and not to be frustrated. If they are, they are neither good role-models for their kids, nor are they good partners. If mothers are motivated to act, they pursue their passions, they become perfect role-models for their children. What conclusions can be drawn from the experiences gained by enterprising Polish women in foreign countries? They often say that entrepreneurship education in those countries is already conducted when children are in pre-school age. In Poland it is a shame how much potential is wasted because no such education is provided. Another dimension is the ability to perceive art as a sector of the economy. In Poland we have a great many amazing artists who constantly need to seek sponsorship. In Denmark, art has become a branch of the economy. Danish people PM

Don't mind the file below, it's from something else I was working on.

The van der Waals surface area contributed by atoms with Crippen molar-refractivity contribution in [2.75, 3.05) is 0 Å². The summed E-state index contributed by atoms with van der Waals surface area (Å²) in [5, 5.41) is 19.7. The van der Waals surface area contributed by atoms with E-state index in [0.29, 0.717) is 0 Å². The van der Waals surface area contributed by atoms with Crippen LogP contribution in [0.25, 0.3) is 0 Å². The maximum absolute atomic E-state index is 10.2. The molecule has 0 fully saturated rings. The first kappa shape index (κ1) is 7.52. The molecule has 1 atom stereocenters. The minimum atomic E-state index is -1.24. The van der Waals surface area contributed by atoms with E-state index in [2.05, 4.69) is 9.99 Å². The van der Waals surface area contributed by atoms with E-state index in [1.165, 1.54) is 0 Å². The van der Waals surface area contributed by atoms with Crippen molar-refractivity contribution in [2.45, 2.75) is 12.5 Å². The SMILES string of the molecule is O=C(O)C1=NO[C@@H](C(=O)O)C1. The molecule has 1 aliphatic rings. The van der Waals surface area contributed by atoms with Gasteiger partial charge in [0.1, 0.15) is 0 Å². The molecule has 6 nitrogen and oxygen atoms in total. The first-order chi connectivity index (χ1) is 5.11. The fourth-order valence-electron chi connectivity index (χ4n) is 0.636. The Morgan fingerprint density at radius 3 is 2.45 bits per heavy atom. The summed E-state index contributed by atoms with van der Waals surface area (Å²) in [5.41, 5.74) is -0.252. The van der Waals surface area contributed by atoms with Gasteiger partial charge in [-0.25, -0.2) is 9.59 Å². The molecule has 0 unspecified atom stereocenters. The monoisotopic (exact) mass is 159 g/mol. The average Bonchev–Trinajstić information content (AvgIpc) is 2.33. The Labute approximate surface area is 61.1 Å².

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excel in this respect on the world scale. One of our members, Anna Uzarska, has spent many years organising art galleries and has gained a vast amount of knowledge about that. She is trying to introduce this model in Poland. In Denmark, thanks to legal regulations, it pays to purchase works from artists. It works to the benefit of both sides. We want to show that women have their own vision of entrepreneurship, which does not mean that it is a better one. We do not wish to compete with men, quite to the contrary. We do need men a lot because we complement each other. Women are more emotional, which does not mean that they are less professional. I reckon that in a world which is increasingly veering into virtual reality, emotions matter more and more. I believe that there is something we can describe as a female management style. In family-run firms, men are often responsible for the technical side and women make sure that products are attractively packaged and that all necessary procedures are followed. They look after quality. Partners thus do not tread on each other’s toes, they complement each other thus creating a complete product. In crisis situations corporations often rely on women to lead them through lean times… This has been proved very clearly based on US studies. Faced by a crisis, women turn out to be good managers because they are less keen to take risks, while showing more empathy, which means that they are able to listen to what their associates have to say…